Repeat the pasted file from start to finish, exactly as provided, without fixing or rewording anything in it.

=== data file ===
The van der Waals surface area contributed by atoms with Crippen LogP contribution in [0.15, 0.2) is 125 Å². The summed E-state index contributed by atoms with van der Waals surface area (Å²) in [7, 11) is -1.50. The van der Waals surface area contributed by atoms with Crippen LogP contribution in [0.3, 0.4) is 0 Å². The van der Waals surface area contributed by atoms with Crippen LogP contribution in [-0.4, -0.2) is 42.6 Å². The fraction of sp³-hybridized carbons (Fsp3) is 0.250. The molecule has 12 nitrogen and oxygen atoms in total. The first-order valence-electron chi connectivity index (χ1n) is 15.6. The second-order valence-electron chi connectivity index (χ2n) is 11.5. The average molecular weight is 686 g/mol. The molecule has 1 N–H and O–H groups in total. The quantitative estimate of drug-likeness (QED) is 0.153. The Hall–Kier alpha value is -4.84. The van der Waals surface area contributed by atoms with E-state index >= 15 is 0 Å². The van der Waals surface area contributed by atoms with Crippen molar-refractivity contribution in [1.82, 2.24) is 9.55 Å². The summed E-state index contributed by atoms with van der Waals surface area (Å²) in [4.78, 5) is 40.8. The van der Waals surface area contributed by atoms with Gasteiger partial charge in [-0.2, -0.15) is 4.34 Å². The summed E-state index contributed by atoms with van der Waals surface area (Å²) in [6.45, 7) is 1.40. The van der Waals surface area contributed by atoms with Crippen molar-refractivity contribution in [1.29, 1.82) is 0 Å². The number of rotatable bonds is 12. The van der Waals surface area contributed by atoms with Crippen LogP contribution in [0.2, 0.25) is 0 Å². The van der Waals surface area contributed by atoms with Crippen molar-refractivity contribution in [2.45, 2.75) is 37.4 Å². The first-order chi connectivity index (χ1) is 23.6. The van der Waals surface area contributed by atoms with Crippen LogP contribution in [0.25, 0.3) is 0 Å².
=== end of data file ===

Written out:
The van der Waals surface area contributed by atoms with Crippen LogP contribution in [0.15, 0.2) is 125 Å². The summed E-state index contributed by atoms with van der Waals surface area (Å²) in [7, 11) is -1.50. The van der Waals surface area contributed by atoms with Crippen LogP contribution in [0.3, 0.4) is 0 Å². The van der Waals surface area contributed by atoms with Crippen LogP contribution in [-0.4, -0.2) is 42.6 Å². The fraction of sp³-hybridized carbons (Fsp3) is 0.250. The molecule has 12 nitrogen and oxygen atoms in total. The first-order valence-electron chi connectivity index (χ1n) is 15.6. The second-order valence-electron chi connectivity index (χ2n) is 11.5. The average molecular weight is 686 g/mol. The molecule has 1 N–H and O–H groups in total. The quantitative estimate of drug-likeness (QED) is 0.153. The Hall–Kier alpha value is -4.84. The van der Waals surface area contributed by atoms with E-state index >= 15 is 0 Å². The van der Waals surface area contributed by atoms with Crippen molar-refractivity contribution in [1.82, 2.24) is 9.55 Å². The summed E-state index contributed by atoms with van der Waals surface area (Å²) in [4.78, 5) is 40.8. The van der Waals surface area contributed by atoms with Gasteiger partial charge in [-0.2, -0.15) is 4.34 Å². The summed E-state index contributed by atoms with van der Waals surface area (Å²) in [6.45, 7) is 1.40. The van der Waals surface area contributed by atoms with Crippen molar-refractivity contribution in [1.29, 1.82) is 0 Å². The number of rotatable bonds is 12. The van der Waals surface area contributed by atoms with Crippen LogP contribution in [0.2, 0.25) is 0 Å². The van der Waals surface area contributed by atoms with Crippen molar-refractivity contribution in [2.45, 2.75) is 37.4 Å². The first-order chi connectivity index (χ1) is 23.6. The van der Waals surface area contributed by atoms with Crippen LogP contribution in [0.25, 0.3) is 0 Å².